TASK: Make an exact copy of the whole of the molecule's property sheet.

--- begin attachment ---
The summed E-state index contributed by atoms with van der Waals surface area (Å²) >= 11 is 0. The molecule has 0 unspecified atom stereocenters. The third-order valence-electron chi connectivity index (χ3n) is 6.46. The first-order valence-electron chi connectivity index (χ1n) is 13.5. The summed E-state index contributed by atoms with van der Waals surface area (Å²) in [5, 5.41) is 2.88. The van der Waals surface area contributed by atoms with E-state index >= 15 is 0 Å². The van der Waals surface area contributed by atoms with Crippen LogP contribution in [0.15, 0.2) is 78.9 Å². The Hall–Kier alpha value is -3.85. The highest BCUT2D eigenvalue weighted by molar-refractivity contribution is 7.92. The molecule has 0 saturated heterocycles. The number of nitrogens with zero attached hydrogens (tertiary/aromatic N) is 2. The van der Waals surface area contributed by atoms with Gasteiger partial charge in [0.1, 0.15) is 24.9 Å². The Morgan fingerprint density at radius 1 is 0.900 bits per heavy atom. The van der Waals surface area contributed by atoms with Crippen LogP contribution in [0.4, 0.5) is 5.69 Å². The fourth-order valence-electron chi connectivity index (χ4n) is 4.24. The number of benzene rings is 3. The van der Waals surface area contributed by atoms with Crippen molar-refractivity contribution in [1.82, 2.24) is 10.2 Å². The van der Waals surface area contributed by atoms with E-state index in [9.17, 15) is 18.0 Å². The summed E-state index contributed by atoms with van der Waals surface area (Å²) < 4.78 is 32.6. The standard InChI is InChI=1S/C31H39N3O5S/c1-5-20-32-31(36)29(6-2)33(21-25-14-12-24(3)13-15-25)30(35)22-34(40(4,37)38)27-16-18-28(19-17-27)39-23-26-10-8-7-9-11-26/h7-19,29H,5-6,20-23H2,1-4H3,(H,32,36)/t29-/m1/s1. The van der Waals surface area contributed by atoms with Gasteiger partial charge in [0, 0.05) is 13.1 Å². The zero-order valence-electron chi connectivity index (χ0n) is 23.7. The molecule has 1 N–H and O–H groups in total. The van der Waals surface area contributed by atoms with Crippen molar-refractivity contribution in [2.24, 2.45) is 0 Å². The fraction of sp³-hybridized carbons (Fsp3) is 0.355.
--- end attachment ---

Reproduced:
The summed E-state index contributed by atoms with van der Waals surface area (Å²) >= 11 is 0. The molecule has 0 unspecified atom stereocenters. The third-order valence-electron chi connectivity index (χ3n) is 6.46. The first-order valence-electron chi connectivity index (χ1n) is 13.5. The summed E-state index contributed by atoms with van der Waals surface area (Å²) in [5, 5.41) is 2.88. The van der Waals surface area contributed by atoms with E-state index >= 15 is 0 Å². The van der Waals surface area contributed by atoms with Crippen LogP contribution in [0.15, 0.2) is 78.9 Å². The Hall–Kier alpha value is -3.85. The highest BCUT2D eigenvalue weighted by molar-refractivity contribution is 7.92. The molecule has 0 saturated heterocycles. The number of nitrogens with zero attached hydrogens (tertiary/aromatic N) is 2. The van der Waals surface area contributed by atoms with Gasteiger partial charge in [0.1, 0.15) is 24.9 Å². The Morgan fingerprint density at radius 1 is 0.900 bits per heavy atom. The van der Waals surface area contributed by atoms with Crippen LogP contribution in [0.4, 0.5) is 5.69 Å². The fourth-order valence-electron chi connectivity index (χ4n) is 4.24. The number of benzene rings is 3. The van der Waals surface area contributed by atoms with Crippen molar-refractivity contribution in [1.82, 2.24) is 10.2 Å². The van der Waals surface area contributed by atoms with E-state index in [9.17, 15) is 18.0 Å². The summed E-state index contributed by atoms with van der Waals surface area (Å²) < 4.78 is 32.6. The standard InChI is InChI=1S/C31H39N3O5S/c1-5-20-32-31(36)29(6-2)33(21-25-14-12-24(3)13-15-25)30(35)22-34(40(4,37)38)27-16-18-28(19-17-27)39-23-26-10-8-7-9-11-26/h7-19,29H,5-6,20-23H2,1-4H3,(H,32,36)/t29-/m1/s1. The van der Waals surface area contributed by atoms with Gasteiger partial charge in [0, 0.05) is 13.1 Å². The zero-order valence-electron chi connectivity index (χ0n) is 23.7. The molecule has 1 N–H and O–H groups in total. The van der Waals surface area contributed by atoms with Crippen molar-refractivity contribution in [2.24, 2.45) is 0 Å². The fraction of sp³-hybridized carbons (Fsp3) is 0.355.